Veterans suffering because of toxic exposures in war zones now have more support.
President Biden signed the PACT Act Wednesday morning which expands healthcare and disability funding for veterans exposed to burn pits overseas.
Dozens of families were invited to the White House for the ceremony including the Barbosas.
“I know my dad is a fighter and I know he wants me to be a fighter as well,” Walker Barbosa, son of veteran.
After serving 23 years in the army, Walker Barbosa’s father, Rafael, is fighting stage IV colon cancer likely caused by burn pits. The 13-year-old said he is hopeful the new law spares other kids from dealing with this uncertainty.
“The last time we FaceTimed he told me that he loved me and he’s proud of me, and no matter what he would be with me,” said Walker.
The PACT Act expands and extends healthcare access for veterans with toxic exposures and veterans of the Vietnam, Gulf War, and Post-9/11 eras.
In addition, if veterans have one of more than twenty listed conditions, the VA will assume their service caused it.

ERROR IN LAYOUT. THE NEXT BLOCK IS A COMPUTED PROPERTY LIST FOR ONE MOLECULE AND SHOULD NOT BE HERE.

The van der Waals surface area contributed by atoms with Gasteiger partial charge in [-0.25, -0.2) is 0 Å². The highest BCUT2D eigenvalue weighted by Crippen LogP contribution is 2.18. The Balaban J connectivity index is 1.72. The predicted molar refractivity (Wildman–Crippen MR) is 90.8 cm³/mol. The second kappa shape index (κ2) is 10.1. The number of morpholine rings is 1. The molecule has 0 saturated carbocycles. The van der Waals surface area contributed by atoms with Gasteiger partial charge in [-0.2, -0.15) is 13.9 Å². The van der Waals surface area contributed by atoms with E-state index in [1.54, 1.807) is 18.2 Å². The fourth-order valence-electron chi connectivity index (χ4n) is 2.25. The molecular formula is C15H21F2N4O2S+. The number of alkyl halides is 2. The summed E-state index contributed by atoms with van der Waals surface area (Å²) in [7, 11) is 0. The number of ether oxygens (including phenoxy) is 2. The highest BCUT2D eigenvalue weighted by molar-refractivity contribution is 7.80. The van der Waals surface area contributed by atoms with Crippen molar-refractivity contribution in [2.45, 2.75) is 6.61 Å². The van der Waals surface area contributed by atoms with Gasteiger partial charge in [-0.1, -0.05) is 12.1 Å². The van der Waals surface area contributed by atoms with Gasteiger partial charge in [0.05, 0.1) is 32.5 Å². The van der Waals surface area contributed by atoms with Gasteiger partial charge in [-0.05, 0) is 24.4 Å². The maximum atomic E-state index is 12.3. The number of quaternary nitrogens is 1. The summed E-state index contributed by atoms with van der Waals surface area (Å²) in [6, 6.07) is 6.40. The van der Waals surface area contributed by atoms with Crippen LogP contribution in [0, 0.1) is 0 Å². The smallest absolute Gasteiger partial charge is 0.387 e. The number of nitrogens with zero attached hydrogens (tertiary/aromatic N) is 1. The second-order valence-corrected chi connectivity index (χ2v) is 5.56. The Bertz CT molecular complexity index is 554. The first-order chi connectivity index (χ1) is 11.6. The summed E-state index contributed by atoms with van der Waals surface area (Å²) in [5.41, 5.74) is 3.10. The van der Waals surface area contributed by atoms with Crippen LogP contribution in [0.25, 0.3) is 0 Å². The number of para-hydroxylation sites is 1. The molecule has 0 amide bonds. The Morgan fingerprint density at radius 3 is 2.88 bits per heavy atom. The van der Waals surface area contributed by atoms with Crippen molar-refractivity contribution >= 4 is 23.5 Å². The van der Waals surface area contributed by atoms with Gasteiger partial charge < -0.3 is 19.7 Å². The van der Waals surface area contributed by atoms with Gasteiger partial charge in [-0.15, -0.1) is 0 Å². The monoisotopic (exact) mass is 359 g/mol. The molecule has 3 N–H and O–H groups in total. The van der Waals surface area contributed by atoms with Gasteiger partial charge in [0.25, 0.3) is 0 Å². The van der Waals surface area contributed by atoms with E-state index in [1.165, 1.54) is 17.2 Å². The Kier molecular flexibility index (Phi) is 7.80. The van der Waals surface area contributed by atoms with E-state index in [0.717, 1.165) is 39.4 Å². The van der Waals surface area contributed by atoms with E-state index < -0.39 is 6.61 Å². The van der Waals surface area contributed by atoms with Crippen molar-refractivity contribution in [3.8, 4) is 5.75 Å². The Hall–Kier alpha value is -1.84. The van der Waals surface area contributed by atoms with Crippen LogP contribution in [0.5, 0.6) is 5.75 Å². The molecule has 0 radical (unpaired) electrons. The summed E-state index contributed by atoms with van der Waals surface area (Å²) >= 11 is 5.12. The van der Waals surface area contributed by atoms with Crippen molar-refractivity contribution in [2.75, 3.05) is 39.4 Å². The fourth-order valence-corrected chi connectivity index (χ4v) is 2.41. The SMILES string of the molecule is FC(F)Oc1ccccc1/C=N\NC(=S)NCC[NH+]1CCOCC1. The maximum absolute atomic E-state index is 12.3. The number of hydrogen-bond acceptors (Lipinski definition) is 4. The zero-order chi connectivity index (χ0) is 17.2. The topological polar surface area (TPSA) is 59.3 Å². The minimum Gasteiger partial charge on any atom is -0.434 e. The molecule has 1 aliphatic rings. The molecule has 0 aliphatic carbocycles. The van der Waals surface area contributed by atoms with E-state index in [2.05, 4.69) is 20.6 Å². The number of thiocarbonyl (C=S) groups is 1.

Before this law, veterans and their families say it was a challenging trying to prove this connection.
“You had to prove that your cancer came from the burn pit which is obviously difficult because it’s not like your cancer cells say I came from a burn pit in Iraq,” said Amanda Barbosa, wife of veteran.
There’s some concern over how quickly survivors will get these benefits, but the VA is already encouraging veterans to apply, and it has setup this website to help.
Danielle Robinson whose husband is the namesake of the law said its crucial for the agency to get it right.
“Secretary McDonough looked at me in the eye and told me today that we will get this right and we will take care of these veterans,” said Robinson, widow of Army Sgt. 1st Class Heath Robinson.
It’s a promise she wants every veteran to hear.
“Please go back, it should be different, it’s going to be different,” said Robinson. “Please go back and sign up and get the help that you need, that’s why we fought for you guys.”
The Veteran’s Affairs Secretary says the agency won’t stop until every veteran and survivor gets the support they need from these new benefits.
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